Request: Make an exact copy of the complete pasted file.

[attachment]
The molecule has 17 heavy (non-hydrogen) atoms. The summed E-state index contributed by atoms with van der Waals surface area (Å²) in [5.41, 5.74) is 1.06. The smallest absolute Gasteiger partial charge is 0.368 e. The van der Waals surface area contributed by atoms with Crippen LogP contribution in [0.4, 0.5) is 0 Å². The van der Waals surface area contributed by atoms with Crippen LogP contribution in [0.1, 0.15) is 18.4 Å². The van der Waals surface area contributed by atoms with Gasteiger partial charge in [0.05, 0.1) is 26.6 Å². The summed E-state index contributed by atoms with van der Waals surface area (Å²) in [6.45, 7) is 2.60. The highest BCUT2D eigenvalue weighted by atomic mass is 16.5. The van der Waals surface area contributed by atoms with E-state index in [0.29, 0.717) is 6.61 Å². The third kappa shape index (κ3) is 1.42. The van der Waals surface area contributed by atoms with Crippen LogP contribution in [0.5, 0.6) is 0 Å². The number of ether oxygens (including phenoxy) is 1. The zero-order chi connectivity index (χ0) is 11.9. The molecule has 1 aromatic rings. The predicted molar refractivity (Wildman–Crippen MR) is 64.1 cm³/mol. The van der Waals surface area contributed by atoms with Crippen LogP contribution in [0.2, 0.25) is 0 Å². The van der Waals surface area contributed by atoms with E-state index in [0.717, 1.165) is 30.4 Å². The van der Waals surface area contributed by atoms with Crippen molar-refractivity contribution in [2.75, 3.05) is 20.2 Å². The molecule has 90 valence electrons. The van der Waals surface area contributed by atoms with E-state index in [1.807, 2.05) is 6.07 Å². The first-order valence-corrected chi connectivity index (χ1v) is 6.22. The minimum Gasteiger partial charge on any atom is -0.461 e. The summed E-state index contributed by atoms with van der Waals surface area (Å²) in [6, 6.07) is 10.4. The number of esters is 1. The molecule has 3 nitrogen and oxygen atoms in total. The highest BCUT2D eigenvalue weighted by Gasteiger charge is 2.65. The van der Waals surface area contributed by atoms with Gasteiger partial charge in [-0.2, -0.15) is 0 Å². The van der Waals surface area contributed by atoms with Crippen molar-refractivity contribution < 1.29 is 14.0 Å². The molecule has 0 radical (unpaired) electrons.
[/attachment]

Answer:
The molecule has 17 heavy (non-hydrogen) atoms. The summed E-state index contributed by atoms with van der Waals surface area (Å²) in [5.41, 5.74) is 1.06. The smallest absolute Gasteiger partial charge is 0.368 e. The van der Waals surface area contributed by atoms with Crippen LogP contribution in [0.4, 0.5) is 0 Å². The van der Waals surface area contributed by atoms with Crippen LogP contribution in [0.1, 0.15) is 18.4 Å². The van der Waals surface area contributed by atoms with Gasteiger partial charge in [0.05, 0.1) is 26.6 Å². The summed E-state index contributed by atoms with van der Waals surface area (Å²) in [6.45, 7) is 2.60. The highest BCUT2D eigenvalue weighted by atomic mass is 16.5. The van der Waals surface area contributed by atoms with E-state index in [0.29, 0.717) is 6.61 Å². The third kappa shape index (κ3) is 1.42. The van der Waals surface area contributed by atoms with Crippen LogP contribution in [0.5, 0.6) is 0 Å². The number of ether oxygens (including phenoxy) is 1. The zero-order chi connectivity index (χ0) is 11.9. The molecule has 1 aromatic rings. The predicted molar refractivity (Wildman–Crippen MR) is 64.1 cm³/mol. The van der Waals surface area contributed by atoms with Crippen LogP contribution in [0.2, 0.25) is 0 Å². The van der Waals surface area contributed by atoms with E-state index in [0.717, 1.165) is 30.4 Å². The van der Waals surface area contributed by atoms with Crippen molar-refractivity contribution in [2.75, 3.05) is 20.2 Å². The molecule has 90 valence electrons. The van der Waals surface area contributed by atoms with E-state index in [1.807, 2.05) is 6.07 Å². The first-order valence-corrected chi connectivity index (χ1v) is 6.22. The minimum Gasteiger partial charge on any atom is -0.461 e. The summed E-state index contributed by atoms with van der Waals surface area (Å²) in [6, 6.07) is 10.4. The number of esters is 1. The molecule has 3 nitrogen and oxygen atoms in total. The highest BCUT2D eigenvalue weighted by Gasteiger charge is 2.65. The van der Waals surface area contributed by atoms with Gasteiger partial charge in [-0.2, -0.15) is 0 Å². The van der Waals surface area contributed by atoms with Crippen molar-refractivity contribution < 1.29 is 14.0 Å². The molecule has 0 radical (unpaired) electrons.